i know, i actually was trying to say it and it let me go with i make cheese... ummm, meant to ACTUALLY say it in spanish
pjalig- hago is present tense, indicative. estoy haciendo is, I am making cheese, which means, at this moment.
Wow, duolingo knows so much- even things i didnt even know myself. For instance-- i make cheese and own a turtle!
Why is "I make cheese" correct here and not "I prepare cheese"? If I recall correctly prepare was used for other example questions.
nj.ridder- you prepare a meal and you prepare a chicken before roasting it. The cheese doesn't exist yet, you're gonna make it. You can't prepare something that you don't have.
What if the cheese does exist, and it is your task to set it on a plate for consumption?
implntraining- If someone says , I prepare cheese, for me it implies that they prepare or set a plate of cheese, we prepare a meal not cheese. Those who make cheese, it starts with milk and cream, as in a farm, they make it. Setting cheese on a plate isn't making cheese, it's already made.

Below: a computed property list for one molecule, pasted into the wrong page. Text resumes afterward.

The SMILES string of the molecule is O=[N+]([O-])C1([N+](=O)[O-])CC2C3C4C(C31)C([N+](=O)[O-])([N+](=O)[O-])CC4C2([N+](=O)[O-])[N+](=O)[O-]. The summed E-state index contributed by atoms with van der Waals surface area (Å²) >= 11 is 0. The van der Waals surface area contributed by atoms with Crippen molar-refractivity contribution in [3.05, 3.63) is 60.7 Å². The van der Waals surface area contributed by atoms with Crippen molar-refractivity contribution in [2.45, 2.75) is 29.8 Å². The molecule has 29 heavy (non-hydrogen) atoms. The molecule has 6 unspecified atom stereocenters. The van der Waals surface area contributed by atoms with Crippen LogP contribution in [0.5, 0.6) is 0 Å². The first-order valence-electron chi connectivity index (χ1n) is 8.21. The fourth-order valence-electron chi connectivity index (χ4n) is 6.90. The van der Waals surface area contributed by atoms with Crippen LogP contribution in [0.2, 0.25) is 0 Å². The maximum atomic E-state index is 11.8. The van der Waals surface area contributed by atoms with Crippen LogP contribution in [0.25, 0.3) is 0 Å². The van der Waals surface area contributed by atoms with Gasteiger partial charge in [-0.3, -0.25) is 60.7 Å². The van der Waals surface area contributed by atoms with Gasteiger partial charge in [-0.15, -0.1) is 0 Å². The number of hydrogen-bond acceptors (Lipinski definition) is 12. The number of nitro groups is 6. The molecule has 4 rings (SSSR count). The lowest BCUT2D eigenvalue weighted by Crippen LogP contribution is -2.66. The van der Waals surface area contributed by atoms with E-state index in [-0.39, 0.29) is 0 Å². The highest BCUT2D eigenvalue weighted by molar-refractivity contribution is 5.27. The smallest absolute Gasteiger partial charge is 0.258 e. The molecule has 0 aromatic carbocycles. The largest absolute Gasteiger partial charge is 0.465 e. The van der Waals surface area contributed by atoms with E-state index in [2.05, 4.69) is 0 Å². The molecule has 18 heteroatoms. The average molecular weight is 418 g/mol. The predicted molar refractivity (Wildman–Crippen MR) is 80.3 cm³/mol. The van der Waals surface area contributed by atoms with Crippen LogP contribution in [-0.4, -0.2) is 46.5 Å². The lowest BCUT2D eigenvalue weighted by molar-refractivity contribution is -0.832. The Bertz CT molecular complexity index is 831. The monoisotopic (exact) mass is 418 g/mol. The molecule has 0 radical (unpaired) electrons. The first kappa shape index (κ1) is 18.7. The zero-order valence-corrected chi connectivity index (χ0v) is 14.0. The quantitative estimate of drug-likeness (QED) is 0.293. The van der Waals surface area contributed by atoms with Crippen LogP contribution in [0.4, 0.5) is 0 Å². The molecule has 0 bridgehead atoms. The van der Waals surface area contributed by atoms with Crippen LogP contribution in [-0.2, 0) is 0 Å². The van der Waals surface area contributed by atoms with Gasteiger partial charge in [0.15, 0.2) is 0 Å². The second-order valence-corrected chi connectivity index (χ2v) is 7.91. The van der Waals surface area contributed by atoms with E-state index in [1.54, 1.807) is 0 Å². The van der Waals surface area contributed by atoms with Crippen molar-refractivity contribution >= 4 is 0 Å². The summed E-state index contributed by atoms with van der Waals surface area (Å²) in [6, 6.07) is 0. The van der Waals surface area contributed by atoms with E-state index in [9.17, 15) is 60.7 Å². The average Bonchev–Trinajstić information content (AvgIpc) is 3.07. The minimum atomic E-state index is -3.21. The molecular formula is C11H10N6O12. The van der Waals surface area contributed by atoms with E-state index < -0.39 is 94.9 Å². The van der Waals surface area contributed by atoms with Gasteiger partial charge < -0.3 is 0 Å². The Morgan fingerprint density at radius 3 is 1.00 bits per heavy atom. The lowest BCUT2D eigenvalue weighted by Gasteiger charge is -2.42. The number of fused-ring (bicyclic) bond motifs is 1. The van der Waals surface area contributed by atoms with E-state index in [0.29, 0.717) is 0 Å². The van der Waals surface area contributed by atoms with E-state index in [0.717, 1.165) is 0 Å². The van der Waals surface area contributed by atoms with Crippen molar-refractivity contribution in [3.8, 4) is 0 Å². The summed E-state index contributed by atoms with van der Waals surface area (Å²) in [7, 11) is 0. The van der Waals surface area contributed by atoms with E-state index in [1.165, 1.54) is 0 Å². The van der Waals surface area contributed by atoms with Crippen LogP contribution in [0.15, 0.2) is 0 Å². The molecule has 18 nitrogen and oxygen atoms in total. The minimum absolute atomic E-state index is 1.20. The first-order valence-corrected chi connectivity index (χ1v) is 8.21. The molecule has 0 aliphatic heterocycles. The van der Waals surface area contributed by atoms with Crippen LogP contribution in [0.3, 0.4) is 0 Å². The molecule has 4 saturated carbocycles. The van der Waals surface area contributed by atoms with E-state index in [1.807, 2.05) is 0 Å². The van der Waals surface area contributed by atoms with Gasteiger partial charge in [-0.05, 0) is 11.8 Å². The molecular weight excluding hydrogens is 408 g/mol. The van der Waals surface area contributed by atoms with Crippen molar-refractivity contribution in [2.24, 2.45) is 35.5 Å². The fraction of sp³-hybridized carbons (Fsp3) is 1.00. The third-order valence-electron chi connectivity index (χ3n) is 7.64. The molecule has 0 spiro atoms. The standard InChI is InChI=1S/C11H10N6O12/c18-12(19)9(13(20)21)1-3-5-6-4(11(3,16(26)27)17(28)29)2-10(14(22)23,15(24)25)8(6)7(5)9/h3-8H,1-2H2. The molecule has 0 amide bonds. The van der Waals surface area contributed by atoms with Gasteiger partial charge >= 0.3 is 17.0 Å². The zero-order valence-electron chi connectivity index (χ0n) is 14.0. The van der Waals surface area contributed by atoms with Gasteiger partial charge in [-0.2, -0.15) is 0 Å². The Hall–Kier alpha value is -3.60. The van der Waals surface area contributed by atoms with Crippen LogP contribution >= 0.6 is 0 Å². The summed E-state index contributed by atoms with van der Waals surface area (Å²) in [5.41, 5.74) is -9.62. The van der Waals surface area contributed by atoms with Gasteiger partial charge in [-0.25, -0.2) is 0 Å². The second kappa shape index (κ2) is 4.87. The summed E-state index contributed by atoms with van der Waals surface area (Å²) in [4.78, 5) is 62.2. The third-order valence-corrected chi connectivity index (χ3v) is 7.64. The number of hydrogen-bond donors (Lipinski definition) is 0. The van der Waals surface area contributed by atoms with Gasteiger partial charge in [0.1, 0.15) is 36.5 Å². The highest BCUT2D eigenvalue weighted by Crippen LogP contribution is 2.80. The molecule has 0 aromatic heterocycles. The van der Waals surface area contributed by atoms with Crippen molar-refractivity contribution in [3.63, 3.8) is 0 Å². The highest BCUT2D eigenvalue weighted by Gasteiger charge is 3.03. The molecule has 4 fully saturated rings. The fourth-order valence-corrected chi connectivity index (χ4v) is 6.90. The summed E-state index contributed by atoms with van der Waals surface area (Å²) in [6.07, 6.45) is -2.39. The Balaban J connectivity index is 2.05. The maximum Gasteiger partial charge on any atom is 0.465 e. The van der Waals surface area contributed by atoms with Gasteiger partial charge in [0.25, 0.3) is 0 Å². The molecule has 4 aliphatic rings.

Don't get me wrong. I'm sure "Hago Queso" meaning 'I make cheese' is fine. I'm just saying there is no reason why it couldn't mean 'I prepare cheese' as well. Both are valid English statements. It didn't accept 'I prepare cheese' as a valid answer, and I object to that.
In other places hago was used to mean prepare and make. they are not really the same but dl used it that way. I will write down where it was prepare next time I see it. I have made cheese. and it does seem like making cheese should be OK too!!!
goopach- of course sometimes, you can use, prepare, for a meal for exemple. In the duo sentence, maybe the person who makes cheese works in a place where they make and sell cheese. There's no context. He can prepare a plate of cheese, but not the cheese itself, he has to make it.
Because the latter part of the verb changes based on the pronoun, hago is the same as saying yo hago.
Spanish is pro-drop which means you can choose to have an overt pronoun or not.
Out of curiosity, do native Spanish speakers find "queso" as inherently funny as English speakers find "cheese"?
apeman- because make cheese without the subject pronoun is imperative. (yo) hago is indicative present tense. An order would be : haz queso, (for tú, informal)
What is the difference between making out the cheese, and Making the cheese???????